Organic Knowledge: Project update

Association the Minority Globe, Dec. 7, 2023

Through art and research-based actions and creative workshops, Organic Knowledge aims to constitute a collaborative archive documenting the material and immaterial culture of migrant communities in the Maghreb.

Through art and research-based actions and creative workshops, Organic Knowledge aims to constitute a collaborative archive documenting the material and immaterial culture of migrant communities in the Maghreb, by promoting a creative approach to research on migratory problematics.

The core research revolves around personal narratives, cultural practices, lifestyles and life experiences of migrant communities in Morocco, which remain mostly absent from scientific literature even though a study of these phenomena would provide new avenues for reflection on our understanding of migration.

Organic Knowledge answers questions such as: How can experiences based on movement and adaptation/survival in extreme situations inspire solutions on a global scale? With what ethics and methodology can we work with and learn from victims of systemic violence? How can marginalized cultural practices participate in inventing new narratives that challenge dominant discourses? How can life practices and extreme adaptation help to invent a more inclusive and fair society?

Organic Knowledge undertook so far two art and research residencies in Tanger , the Rif region and Tiznit. The next residency is planned in Oujda and Casablanca.

Artists-researchers involved : Mathangi Krishnamurty - Emeka Okereke, Omar Berrada - M'barek Bouhchichi, Wiame Haddad - Léa Morin and Yemoh Odoi.

Local Partners : Darna association (Tangier), L’Blend (Tiznit) and AMCA (Oujda). The result of these artistic residencies will be presented in the form of a public program at LE 18 Derb El Ferrane, Marrakech in April 2024.

Residency #2 Rif-Tiznit

© The Minority Globe
© The Minority Globe

Bouhchichi and Berrada’s research unfolds questions on the coexistence of black and non-sedentary communities, their historical and social experiences between northern and southern Morocco as well as empirical evidence of their presence entailed in the landscape. This research primarily relies on artisanal practises informed by those communities that can be perceived as an act of resistance and visibility.

The three-week art and research residency concluded with a series of creative workshops with Tiznit’s youth, whose artistic productions have been shared in a public gathering and a dinner to conclude the activities.

© The Minority Globe
© The Minority Globe

M’barek Bouhchichi is a visual artist whose work focuses on the body and its social and political representation within a given environment. Identity, corporeality and otherness are central to his work. His work has recently been exhibited at Savvy Contemporary (Berlin), Kulte Gallery and Editions (Rabat), Goodman Gallery (Cape Town), Centre Pompidou (Paris), among others. He is currently based in Tahannaout.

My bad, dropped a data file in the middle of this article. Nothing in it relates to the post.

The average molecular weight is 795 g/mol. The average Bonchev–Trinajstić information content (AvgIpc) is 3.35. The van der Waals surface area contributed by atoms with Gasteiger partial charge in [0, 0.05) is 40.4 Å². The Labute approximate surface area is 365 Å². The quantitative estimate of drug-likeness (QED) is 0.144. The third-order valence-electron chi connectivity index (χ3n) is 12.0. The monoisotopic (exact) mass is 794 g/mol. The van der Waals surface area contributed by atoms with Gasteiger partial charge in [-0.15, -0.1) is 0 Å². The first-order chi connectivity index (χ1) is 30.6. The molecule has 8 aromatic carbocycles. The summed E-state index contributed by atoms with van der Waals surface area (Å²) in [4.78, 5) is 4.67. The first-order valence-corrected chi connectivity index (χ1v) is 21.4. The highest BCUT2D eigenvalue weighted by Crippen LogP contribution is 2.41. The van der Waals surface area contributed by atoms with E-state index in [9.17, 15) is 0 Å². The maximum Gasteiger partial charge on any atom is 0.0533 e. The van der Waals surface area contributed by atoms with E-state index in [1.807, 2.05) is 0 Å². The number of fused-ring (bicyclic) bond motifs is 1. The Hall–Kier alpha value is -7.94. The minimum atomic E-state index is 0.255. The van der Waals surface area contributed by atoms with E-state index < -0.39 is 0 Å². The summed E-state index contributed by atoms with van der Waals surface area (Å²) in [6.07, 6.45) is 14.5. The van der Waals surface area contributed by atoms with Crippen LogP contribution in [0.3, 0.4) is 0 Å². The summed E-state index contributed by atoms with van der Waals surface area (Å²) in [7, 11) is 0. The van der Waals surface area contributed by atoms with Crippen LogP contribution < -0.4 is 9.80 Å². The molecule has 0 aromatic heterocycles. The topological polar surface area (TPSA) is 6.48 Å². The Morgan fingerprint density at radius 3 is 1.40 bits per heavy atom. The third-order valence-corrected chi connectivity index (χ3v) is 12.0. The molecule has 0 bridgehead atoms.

Omar Berrada is a writer and curator whose work focuses on the politics of translation and intergenerational transmission. He is the author of the poetry collection Clonal Hum, and the editor or co-editor of several books, including The Africans and La Septième Porte [The Seventh Gate] a posthumously published history of Moroccan cinema by Ahmed Bouanani. He currently lives in New York.

Residency #1 Tangier

Krishnamurty and Okereke conducted research on the idea of a moving and labile cartography in the context of a cosmopolitan city, Tangier, caught between the two shores of the Mediterranean sea.

By meeting important cultural and community figures, as well as pacing the city and its outskirts, the duo aims to deconstruct cliches associated with Tangier, being still predominantly defined through the lens of its orientalist past glory or its international border crisis.

© The Minority Globe
© The Minority Globe

The research is inseparable from a participatory practice implemented within the Organic Knowledge workshops which brought together 8 participants and ended with a community gathering presenting theatre, poetry and singing selected by the participants. The productions from the workshops will be available on the project's online platform (to be released on April 24).

© Dior Thiam
© Dior Thiam

Emeka Okereke is a Nigerian visual artist and scholar who lives and works between Lagos and Berlin. His work has been exhibited in biennales and art festivals in cities across the world, notably Lagos, Bamako, Cape Town, London, Berlin, Brussels, Johannesburg, New York, Washington, Barcelona and Paris. In 2015, he participated at the 56th Venice Biennale, in the context of an installation titled A Trans-African Worldspace. Okereke is the founder and artistic director of Invisible Borders Trans-African Project and host of the Nkata Podcast Station.

Mathangi Krishnamurthy is Associate Professor of Anthropology at the Department of Humanities and Social Sciences, IIT Madras. She holds a PhD in anthropology from The University of Texas at Austin. Her areas of interest include the anthropology of work and gender, and medical anthropology. Her book "1-800-Worlds: The Making of the Indian Call Centre Economy" published by Oxford University Press in 2018 chronicles the labour practices, life-worlds, and media atmospheres of Indian call centre workers

Feb. 23, 2024, 4:18 p.m.